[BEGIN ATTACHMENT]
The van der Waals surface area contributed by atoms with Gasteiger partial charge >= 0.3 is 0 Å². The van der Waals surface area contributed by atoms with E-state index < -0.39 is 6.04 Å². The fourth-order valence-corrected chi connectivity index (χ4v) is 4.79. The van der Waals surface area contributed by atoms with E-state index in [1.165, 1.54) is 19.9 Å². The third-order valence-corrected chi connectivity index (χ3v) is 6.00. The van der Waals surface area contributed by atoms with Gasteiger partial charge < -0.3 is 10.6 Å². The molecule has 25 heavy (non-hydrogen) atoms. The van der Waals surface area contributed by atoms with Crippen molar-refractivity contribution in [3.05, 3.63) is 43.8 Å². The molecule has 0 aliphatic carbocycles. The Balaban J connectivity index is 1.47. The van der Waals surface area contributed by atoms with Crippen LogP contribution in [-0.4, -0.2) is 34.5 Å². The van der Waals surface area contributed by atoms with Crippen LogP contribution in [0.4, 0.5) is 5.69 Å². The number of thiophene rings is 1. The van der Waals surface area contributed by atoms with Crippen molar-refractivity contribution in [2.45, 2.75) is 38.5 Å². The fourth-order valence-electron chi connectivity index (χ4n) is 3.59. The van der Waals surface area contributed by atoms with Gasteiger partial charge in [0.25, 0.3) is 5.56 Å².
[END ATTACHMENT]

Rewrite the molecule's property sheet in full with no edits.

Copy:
The van der Waals surface area contributed by atoms with Gasteiger partial charge >= 0.3 is 0 Å². The van der Waals surface area contributed by atoms with E-state index < -0.39 is 6.04 Å². The fourth-order valence-corrected chi connectivity index (χ4v) is 4.79. The van der Waals surface area contributed by atoms with E-state index in [1.165, 1.54) is 19.9 Å². The third-order valence-corrected chi connectivity index (χ3v) is 6.00. The van der Waals surface area contributed by atoms with Gasteiger partial charge < -0.3 is 10.6 Å². The molecule has 25 heavy (non-hydrogen) atoms. The van der Waals surface area contributed by atoms with Crippen molar-refractivity contribution in [3.05, 3.63) is 43.8 Å². The molecule has 0 aliphatic carbocycles. The Balaban J connectivity index is 1.47. The van der Waals surface area contributed by atoms with Crippen LogP contribution in [-0.4, -0.2) is 34.5 Å². The van der Waals surface area contributed by atoms with Crippen LogP contribution in [0.4, 0.5) is 5.69 Å². The number of thiophene rings is 1. The van der Waals surface area contributed by atoms with Crippen molar-refractivity contribution in [2.45, 2.75) is 38.5 Å². The fourth-order valence-electron chi connectivity index (χ4n) is 3.59. The van der Waals surface area contributed by atoms with Gasteiger partial charge in [0.25, 0.3) is 5.56 Å².